This is a very comprehensive and long narrative and at times I was very close to giving up on it as it is told in a series of activities in more or less chronological order.  This felt like ...and then this happened...and then this happened...and then this happened etc. which gets a little wearing after a while.  There are also many, many actors involved and you need to retain a high level of concentration in order to retain the names and relationships between everyone. Having said that, I am glad to have continued to the end and I enjoyed seeing a different side really to the three main characters (the three kings) as usually I have read historic novels covering this period and this can make the characters a little one dimensional.  I need to read something a little more light weight now, but will come back to this author again in the future.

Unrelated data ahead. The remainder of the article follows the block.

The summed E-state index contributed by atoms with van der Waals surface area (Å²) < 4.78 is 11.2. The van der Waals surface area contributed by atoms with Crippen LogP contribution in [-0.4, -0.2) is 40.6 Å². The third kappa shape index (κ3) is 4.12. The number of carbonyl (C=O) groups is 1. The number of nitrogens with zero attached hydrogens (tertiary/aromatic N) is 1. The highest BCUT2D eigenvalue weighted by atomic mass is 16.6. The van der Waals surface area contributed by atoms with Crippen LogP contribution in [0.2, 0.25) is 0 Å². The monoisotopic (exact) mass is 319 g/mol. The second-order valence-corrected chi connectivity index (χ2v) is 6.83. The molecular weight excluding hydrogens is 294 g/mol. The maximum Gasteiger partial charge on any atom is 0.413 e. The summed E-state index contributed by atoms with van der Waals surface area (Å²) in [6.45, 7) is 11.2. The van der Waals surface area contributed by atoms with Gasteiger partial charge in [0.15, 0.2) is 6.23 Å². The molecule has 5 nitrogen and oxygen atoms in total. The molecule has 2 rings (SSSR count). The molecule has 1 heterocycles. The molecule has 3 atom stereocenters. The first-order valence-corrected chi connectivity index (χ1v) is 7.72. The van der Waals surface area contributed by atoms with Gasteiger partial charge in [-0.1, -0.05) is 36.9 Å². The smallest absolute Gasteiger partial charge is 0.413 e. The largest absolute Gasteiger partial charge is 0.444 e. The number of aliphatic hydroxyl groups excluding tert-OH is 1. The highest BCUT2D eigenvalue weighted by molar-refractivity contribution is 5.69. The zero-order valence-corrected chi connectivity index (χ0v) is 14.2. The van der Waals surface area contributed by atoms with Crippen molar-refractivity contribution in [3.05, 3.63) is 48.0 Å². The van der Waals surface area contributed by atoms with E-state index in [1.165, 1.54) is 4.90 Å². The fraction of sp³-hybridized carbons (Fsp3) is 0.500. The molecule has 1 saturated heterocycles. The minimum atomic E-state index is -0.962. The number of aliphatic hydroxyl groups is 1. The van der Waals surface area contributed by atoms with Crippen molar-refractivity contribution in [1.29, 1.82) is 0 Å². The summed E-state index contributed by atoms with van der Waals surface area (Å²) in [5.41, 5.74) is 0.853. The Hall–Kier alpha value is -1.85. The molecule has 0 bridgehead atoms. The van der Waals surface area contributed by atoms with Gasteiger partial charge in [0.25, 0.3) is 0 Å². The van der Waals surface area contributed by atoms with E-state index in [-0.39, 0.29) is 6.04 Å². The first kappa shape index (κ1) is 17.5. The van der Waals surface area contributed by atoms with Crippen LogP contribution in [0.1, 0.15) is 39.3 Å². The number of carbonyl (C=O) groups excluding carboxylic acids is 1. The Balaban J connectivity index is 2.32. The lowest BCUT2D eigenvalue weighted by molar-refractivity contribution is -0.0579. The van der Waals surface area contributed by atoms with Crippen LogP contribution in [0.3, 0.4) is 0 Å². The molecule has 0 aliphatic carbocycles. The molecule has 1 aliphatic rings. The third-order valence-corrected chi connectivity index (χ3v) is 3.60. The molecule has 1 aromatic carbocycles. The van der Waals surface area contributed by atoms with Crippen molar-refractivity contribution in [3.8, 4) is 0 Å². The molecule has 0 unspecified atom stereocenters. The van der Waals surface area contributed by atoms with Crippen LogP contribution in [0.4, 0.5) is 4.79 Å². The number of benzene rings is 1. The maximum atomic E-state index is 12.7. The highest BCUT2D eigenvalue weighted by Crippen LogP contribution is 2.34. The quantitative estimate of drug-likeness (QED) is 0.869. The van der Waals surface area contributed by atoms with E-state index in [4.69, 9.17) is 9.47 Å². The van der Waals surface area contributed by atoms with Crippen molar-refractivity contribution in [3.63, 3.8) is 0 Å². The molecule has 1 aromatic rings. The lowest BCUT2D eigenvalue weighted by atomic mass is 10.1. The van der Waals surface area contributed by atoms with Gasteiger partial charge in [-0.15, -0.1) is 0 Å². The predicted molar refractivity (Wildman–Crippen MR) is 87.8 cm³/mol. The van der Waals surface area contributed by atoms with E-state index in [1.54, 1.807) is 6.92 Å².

Was this review helpful?
15th century England must be one of the most dramatic periods of Royal history. It is littered with plots, counter plots, obsession with powers and riches and has more turns than any fiction I have ever read.
Therefore reading the historical account of what happened from the time Edward the IV becomes king to when Richard III dies and Tudor rule is established was as entertaining as if reading fiction itself. 
The amount of research that has gone into this account is thoroughly impressive, captured most brilliantly in a concise manner, with salient explanations netted by referring to the accounts and publications from this time.
Perhaps popularised by modern works of fiction such as the television production of the White Queen, not to mention Shakespeare, it offers an engaging and absorbing read about the three sons of Richard, Duke of York, who together fought, won and lost the Wars of the Roses.